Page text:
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He was universally beloved, hospitable, generous, learned in many things, skilled in music, a very great cherisher of learned men. His library and collection of other curiosities were of the most considerable, the models of ships especially. October 31, 1705. I am this day arrived to the eighty-fifth year of my age. Lord teach me so to number my days to come that I may apply them to wisdom!

He sat in the House of Commons from 1705 to 1713 as member for Huntingdon, where there was family interest. It was not, however, until after the accession of George I that he held office. At first, it may be, Montagu took some kind of paternal interest in Lady Mary. This attitude did not long endure. When the change in his feelings took place there is no means of knowing.

The military campaign of 1705 produced small results, the plans of Marlborough for an active offensive being thwarted by the Dutch deputies. The duke's complaints only resulted in one set of deputies being replaced by another set of civilians equally impracticable. There was also another reason for a slackening of vigour. The Emperor Leopold I died on May 5.

"Almira, Queen of Castile," Handel's first opera, was brought out in Hamburg in 1705, and was followed by two others, "Nero," and "Daphne," all received with great favor, and frequently performed.

In 1737 the learned Aceti was able to enumerate over two thousand celebrated Calabrians athletes, generals, musicians, centenarians, inventors, martyrs, ten popes, ten kings, as well as some sixty conspicuous women. A land of thinkers. Old Zavarroni, born in 1705, gives us a list of seven hundred Calabrian writers; and I, for one, would not care to bring his catalogue up to date.

This circumstance made his professional fortune, for his ability enabled him to take full advantage of it, and in 1705 he became physician to the Queen. He became the cherished friend of Swift and Pope, and himself gained a high reputation as a wit and man of letters.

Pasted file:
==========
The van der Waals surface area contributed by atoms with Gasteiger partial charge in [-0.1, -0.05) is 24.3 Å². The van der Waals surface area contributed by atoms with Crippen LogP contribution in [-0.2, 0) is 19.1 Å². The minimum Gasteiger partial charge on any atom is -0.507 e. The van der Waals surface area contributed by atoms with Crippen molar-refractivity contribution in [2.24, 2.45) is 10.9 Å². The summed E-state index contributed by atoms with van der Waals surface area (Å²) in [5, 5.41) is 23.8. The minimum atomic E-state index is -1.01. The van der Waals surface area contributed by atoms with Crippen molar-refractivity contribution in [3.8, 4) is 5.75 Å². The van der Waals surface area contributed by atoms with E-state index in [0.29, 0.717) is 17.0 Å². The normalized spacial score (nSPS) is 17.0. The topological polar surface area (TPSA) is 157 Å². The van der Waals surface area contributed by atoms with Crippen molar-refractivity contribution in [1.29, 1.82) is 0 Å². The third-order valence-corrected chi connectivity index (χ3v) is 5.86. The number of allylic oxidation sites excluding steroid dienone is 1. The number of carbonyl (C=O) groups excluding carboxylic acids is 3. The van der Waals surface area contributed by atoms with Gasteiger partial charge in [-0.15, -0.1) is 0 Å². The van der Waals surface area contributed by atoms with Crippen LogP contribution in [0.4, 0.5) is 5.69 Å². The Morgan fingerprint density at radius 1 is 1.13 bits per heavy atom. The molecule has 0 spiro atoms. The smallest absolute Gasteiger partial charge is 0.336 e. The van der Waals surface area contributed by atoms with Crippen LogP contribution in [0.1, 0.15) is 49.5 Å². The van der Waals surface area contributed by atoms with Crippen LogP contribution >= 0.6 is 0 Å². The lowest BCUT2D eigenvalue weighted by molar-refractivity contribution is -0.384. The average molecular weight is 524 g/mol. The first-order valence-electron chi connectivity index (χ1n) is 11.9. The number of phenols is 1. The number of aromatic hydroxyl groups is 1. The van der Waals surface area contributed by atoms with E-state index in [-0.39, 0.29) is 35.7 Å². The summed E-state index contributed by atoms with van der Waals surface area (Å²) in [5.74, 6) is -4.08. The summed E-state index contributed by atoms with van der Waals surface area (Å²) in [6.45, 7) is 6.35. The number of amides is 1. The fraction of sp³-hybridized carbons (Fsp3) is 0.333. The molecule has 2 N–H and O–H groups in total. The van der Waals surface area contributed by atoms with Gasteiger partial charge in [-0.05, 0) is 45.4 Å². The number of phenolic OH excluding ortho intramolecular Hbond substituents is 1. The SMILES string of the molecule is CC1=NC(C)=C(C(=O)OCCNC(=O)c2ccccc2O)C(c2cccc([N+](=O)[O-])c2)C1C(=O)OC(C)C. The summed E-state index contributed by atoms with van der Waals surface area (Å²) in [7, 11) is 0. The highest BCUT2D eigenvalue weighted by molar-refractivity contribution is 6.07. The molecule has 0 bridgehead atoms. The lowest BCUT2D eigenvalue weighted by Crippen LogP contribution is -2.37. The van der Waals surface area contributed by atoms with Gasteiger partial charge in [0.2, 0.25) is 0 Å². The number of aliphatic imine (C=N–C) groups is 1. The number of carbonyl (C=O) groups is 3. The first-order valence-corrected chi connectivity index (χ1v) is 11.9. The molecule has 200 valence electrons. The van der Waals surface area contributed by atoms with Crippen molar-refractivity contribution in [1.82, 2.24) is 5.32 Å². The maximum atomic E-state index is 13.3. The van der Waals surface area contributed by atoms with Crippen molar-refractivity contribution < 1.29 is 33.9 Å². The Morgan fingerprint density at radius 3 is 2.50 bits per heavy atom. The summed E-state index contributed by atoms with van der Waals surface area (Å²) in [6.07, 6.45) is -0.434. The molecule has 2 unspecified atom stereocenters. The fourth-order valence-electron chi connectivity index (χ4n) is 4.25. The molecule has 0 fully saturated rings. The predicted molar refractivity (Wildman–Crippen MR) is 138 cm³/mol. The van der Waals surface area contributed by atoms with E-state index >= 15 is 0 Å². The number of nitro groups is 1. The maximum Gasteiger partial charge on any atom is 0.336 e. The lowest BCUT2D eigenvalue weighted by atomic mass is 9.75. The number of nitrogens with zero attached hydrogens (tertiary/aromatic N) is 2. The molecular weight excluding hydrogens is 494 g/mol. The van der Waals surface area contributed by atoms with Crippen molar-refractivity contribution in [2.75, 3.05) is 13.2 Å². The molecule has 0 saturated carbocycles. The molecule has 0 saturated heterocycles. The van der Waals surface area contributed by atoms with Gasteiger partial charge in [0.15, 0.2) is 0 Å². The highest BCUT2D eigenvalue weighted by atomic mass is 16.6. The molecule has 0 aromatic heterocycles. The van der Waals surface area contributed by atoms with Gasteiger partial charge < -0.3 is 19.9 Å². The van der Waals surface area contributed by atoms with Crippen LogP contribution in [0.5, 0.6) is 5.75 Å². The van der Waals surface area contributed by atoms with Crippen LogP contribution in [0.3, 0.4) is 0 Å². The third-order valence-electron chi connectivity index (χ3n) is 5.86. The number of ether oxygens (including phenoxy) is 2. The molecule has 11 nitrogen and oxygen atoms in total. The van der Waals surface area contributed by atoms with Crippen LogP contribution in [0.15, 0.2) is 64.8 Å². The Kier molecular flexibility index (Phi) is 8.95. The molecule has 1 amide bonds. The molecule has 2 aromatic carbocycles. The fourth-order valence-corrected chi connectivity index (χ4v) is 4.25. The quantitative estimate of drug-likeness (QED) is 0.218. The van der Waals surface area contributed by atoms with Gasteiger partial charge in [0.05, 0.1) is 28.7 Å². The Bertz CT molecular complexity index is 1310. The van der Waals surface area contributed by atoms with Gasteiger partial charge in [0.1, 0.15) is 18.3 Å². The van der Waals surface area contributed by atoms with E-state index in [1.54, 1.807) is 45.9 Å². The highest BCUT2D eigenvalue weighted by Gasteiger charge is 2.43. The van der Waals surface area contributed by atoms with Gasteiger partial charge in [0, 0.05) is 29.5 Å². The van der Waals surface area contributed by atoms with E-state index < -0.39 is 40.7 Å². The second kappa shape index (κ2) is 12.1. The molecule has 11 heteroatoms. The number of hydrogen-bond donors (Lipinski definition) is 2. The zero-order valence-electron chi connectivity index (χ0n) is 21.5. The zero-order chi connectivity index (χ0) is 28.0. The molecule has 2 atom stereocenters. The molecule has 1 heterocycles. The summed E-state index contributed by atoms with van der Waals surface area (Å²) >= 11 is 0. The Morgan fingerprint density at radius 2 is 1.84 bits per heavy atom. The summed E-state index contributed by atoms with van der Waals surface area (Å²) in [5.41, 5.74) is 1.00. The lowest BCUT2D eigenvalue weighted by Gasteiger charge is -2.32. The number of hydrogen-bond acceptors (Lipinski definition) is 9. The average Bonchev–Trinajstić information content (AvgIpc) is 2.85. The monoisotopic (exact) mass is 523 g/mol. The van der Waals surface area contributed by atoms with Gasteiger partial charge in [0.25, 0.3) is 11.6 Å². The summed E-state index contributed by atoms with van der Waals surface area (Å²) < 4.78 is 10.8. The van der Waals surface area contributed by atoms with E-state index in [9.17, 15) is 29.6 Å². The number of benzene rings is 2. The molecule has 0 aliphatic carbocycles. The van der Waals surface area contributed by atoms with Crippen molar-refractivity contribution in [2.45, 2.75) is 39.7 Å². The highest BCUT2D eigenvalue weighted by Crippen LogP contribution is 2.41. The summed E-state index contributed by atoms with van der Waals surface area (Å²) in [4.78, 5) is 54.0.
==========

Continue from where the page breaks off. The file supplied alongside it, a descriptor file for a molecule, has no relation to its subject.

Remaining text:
He could do nothing with it, so he turned it to account. By means of it he gained his living. Gwynplaine, as you have doubtless already guessed, was the child abandoned one winter evening on the coast of Portland, and received into a poor caravan at Weymouth. That boy was at this time a man. Fifteen years had elapsed. It was in 1705. Gwynplaine was in his twenty-fifth year.

Bowack, writing in 1705, speaks of the "abundance of shopkeepers and all sorts of artificers" along the high-road, "which makes it appear rather like a part of London than a country village."

The town fell on August 20, 1704; when Peter, by his personal exertions, checked the violence of his soldiery. Menzikoff, a man of humble origin, was now made governor of Ingria. In June 1705, a formidable attempt of the Swedes to destroy the rapidly rising Petersburg and Cronstadt was completely repulsed.

In the year 1705, then, whether it was that the Queen of England did feel seriously alarmed at the notion that a French prince should occupy the Spanish throne; or whether she was tenderly attached to the Emperor of Germany; or whether she was obliged to fight out the quarrel of William of Orange, who made us pay and fight for his Dutch provinces; or whether poor old Louis Quatorze did really frighten her; or whether Sarah Jennings and her husband wanted to make a fight, knowing how much they should gain by it; whatever the reason was, it was evident that the war was to continue, and there was almost as much soldiering and recruiting, parading, pike and gun-exercising, flag-flying, drum-beating, powder-blazing, and military enthusiasm, as we can all remember in the year 1801, what time the Corsican upstart menaced our shores.